Marshall County courthouse in Lewisburg
Location within the U.S. state of Tennessee
Tennessee's location within the U.S.
|Founded||February 20, 1836|
|Named for||John Marshall|
|o Total||376 sq mi (970 km2)|
|o Land||375 sq mi (970 km2)|
|o Water||0.7 sq mi (2 km2) 0.2%%|
| o Estimate |
|o Density||82/sq mi (32/km2)|
|Time zone||UTC-6 (Central)|
|o Summer (DST)||UTC-5 (CDT)|
Marshall County comprises the Lewisburg Micropolitan Statistical Area, which is also included in the Nashville-Davidson-Murfreseboro Combined Statistical Area. It is in Middle Tennessee, one of the three Grand Divisions of the state.
The Tennessee Walking Horse Breeders' and Exhibitors' Association is based here. In addition, the fainting goat is another animal breed developed here. To celebrate this unique breed, the county holds an annual festival known as "Goats, Music and More," drawing visitors from around the world.
Marshall County was created in 1836 from parts of Giles, Bedford, Lincoln and Maury counties. Marshall County was originally to be named Cannon County. Due to a clerical error at the time of formation in 1836 the names of Marshall and Cannon Counties, both formed in 1836, were accidentally swapped and never corrected. It was named after the American jurist, John Marshall, Chief Justice of the U.S. Supreme Court.
The economy was based on agriculture in the antebellum years and well into the twentieth century. Planters had depended on the labor of enslaved African Americans to work the commodity crops of tobacco and hemp, as well as care for thoroughbred horses and other quality livestock. The breed known as the Tennessee Walking Horse was developed here.
After the war, blacks and whites struggled to adjust to emancipation and a free labor market. Freedmen founded Needmore as a community in Marshall County after the Civil War where they could live as neighbors and be relatively free of white supervision.
Whites committed violence against freedmen to re-establish and maintain dominance after the war. In the period after Reconstruction and into the early 20th century, whites in Marshall County committed eight lynchings of African Americans. This was the fifth-highest total of any county in the state, but three other counties, including two nearby, also had eight lynchings each.
Among these lynchings were the murders of John Milligan (also spelled Millikin) and John L. Hunter in the Needmore settlement near the county seat of Lewisburg in August 1903. Governor James B. Frazier offered a reward for information, as Whitecaps were blamed for the deaths, and the state was trying to eliminate this secret, vigilante group. In the early 20th century, numerous African Americans left the county during the period of the Great Migration to northern and midwestern industrial cities for work.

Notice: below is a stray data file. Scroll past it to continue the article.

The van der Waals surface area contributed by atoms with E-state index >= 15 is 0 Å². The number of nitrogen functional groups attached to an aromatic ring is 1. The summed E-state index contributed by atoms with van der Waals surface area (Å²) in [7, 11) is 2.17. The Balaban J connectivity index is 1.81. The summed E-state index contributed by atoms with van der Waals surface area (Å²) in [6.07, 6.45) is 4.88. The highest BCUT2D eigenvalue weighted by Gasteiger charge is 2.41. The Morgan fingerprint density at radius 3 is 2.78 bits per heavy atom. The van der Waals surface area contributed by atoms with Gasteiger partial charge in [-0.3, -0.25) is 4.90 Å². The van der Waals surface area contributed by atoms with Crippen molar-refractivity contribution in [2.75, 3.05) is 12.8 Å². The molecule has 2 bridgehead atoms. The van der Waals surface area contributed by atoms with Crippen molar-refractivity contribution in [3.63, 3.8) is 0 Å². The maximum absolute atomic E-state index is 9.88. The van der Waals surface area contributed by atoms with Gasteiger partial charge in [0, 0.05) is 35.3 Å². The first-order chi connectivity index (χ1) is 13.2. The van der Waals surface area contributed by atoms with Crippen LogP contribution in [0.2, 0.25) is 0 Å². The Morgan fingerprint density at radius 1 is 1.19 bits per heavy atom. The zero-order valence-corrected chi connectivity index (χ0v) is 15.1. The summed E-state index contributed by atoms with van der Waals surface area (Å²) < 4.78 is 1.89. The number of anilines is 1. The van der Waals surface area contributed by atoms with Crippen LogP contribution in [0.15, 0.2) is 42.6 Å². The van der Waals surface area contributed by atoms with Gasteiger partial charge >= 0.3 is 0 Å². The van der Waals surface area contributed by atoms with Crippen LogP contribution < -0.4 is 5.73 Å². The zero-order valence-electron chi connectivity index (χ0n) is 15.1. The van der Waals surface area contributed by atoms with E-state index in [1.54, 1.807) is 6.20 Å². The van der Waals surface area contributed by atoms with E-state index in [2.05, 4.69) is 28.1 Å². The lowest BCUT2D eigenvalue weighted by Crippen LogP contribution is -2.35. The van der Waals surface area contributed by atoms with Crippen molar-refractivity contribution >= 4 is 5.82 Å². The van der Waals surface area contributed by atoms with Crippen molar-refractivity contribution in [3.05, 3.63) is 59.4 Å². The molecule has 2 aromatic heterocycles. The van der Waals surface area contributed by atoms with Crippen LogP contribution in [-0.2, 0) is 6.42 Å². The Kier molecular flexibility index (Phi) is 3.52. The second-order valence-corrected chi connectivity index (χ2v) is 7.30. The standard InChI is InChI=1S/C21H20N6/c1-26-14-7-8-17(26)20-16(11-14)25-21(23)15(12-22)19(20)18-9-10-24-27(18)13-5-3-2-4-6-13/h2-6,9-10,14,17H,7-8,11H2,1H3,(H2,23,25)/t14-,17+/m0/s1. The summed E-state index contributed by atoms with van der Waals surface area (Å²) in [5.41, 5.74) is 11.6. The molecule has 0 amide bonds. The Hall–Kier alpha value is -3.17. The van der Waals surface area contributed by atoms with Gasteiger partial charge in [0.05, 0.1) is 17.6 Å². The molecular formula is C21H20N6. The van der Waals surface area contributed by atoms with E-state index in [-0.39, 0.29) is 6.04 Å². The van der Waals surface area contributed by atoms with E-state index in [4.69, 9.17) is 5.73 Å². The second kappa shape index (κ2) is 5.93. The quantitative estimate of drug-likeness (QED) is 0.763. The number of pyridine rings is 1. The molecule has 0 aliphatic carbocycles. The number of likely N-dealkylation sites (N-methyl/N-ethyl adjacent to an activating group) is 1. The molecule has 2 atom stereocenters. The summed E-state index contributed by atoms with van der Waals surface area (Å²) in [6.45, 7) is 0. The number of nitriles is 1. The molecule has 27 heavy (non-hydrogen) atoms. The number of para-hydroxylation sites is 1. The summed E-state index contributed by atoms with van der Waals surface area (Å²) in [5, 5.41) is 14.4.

According to the U.S. Census Bureau, the county has a total area of 376 square miles (970 km2), of which 375 square miles (970 km2) is land and 0.7 square miles (1.8 km2) (0.2%) is water. The Duck River drains much of the county.
As of the census of 2000, there were 26,767 people, 10,307 households, and 7,472 families residing in the county. The population density was 71 people per square mile (28/km2). There were 11,181 housing units at an average density of 30 per square mile (12/km2). The racial makeup of the county was 89.42% White, 7.77% Black or African American, 0.25% Native American, 0.31% Asian, 0.01% Pacific Islander, 1.46% from other races, and 0.77% from two or more races. 2.87% of the population were Hispanic or Latino of any race.
There were 10,307 households, out of which 33.80% had children under the age of 18 living with them, 56.80% were married couples living together, 11.60% had a female householder with no husband present, and 27.50% were non-families. 23.90% of all households were made up of individuals, and 10.00% had someone living alone who was 65 years of age or older. The average household size was 2.56 and the average family size was 3.02.
In the county, the population was spread out, with 25.60% under the age of 18, 8.70% from 18 to 24, 29.90% from 25 to 44, 23.20% from 45 to 64, and 12.60% who were 65 years of age or older. The median age was 36 years. For every 100 females there were 95.40 males. For every 100 females age 18 and over, there were 92.90 males.
The median income for a household in the county was $38,457, and the median income for a family was $45,731. Males had a median income of $31,876 versus $22,362 for females. The per capita income for the county was $17,749. About 7.30% of families and 10.00% of the population were below the poverty line, including 10.80% of those under age 18 and 13.10% of those age 65 or over.
The county's political history is similar to the vast majority of Middle Tennessee, where it was a solidly Democratic county throughout the first half of the 20th century, but began making shifts to the Republican Party starting in the 1970s, and is now an overwhelmingly red county like almost all of Tennessee.